The report also featured “6 Key Findings about Going to College“:

1. A college education is worth more today.

2. College benefits go beyond earnings.

3. College grads are more satisfied with their jobs.

4. The cost of not going to college has risen.

5. College grads say college is worth it.

6. College majors matter.

Read the full report here.

Download the complete report (.pdf) here.

Read the full report on the “6 Key Findings” here.

Coming-of-Age in a Recession Can Shake Faith

34251An article for Christianity Today’s “Her-meneutics” suggests that “Millennials’ unstable careers and changing identities make it harder to see God’s direction.” Journalist Alicia Cohn writes:

“Four years out of college, I was laid off for the first time this year. I wasn’t particularly surprised or distraught, since it’s become such a common experience (particularly in my field of work), but it did feel like my hard work had proved fruitless. I decided to switch gears in my career, and in many ways, it feels like I’m starting over. I worry that from the outside, the change makes me look unfocused and flighty…

The instability of today’s economy contributes to that sense of constant distraction older generations accuse us of, our indiscriminate texting and the delayed commitments. We are a generation establishing ourselves on shifting sand. We undergo a continual identity crisis as we switch jobs and careers, move cross-country for a shot at a “better economy,” face exhaustion from keeping an eye on job boards even with a full-time job, and deal with the constant pressure to learn new skills on our own time just to stay ahead of the downturn.”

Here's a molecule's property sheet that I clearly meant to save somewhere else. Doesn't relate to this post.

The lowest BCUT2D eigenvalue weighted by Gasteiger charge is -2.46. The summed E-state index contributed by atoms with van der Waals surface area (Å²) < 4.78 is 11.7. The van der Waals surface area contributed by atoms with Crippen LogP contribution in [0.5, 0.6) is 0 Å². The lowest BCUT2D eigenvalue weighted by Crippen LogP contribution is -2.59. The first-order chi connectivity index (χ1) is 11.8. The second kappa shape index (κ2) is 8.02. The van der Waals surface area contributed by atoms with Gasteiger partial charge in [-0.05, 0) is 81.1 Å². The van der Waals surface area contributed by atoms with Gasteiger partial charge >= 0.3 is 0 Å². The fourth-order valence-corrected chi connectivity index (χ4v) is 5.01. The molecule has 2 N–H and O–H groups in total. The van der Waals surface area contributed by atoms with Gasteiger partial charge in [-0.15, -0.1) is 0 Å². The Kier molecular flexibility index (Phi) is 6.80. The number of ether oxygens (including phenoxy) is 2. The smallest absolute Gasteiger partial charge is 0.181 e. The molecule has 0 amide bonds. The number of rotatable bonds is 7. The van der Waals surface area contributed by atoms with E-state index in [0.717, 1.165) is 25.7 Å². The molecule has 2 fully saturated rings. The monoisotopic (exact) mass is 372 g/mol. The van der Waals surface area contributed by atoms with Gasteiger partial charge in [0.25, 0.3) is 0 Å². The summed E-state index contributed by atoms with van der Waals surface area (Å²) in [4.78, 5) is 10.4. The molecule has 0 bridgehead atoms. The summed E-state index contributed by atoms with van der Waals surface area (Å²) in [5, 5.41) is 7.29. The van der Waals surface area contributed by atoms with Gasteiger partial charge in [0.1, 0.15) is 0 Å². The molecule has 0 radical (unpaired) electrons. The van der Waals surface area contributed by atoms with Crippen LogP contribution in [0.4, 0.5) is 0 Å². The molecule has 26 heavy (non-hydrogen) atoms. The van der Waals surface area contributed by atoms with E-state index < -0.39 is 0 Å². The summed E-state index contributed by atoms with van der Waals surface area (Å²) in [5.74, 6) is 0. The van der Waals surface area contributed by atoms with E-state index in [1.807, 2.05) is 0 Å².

Read the full article here.

How Technology is Changing Millennial Faith

millennialstechnologyBarna Group research explores the unique spiritual and technological trends among Millennials.

From the report:

“This digital world is the playground of Millennials, or those ages 18 to 29 in this current Barna study. Millennials certainly stand apart in their unsurpassed digital savvy. They’re also in a class of their own when it comes to faith experience and practice. Yet what happens when the unique spiritual characteristics and technological trends among Millennials collide?”

Read the full report here.

5 Reasons Millennials Stay Connected to Church

BarnaStudyBarna Group research, after a decade of interviews (27,140) and conducting over 200 studies, reveals reasons for why Millennials (generation born between 1894-2002) stay connected to churches.

From the report: “Barna Group’s research has previously highlighted what’s not working to keep Millennials at church, the research also illuminates what is working—and what churches can do to engage these young adults.” According to the research, churches that have had success keeping in attendance have 5 characteristics:

1. Make room for meaningful relationships.

2. Teach cultural discernment.

3. Make reverse mentoring a priority.

4. Embrace the potency of vocational discipleship.

5. Facilitate connection with Jesus.

Read the full report here.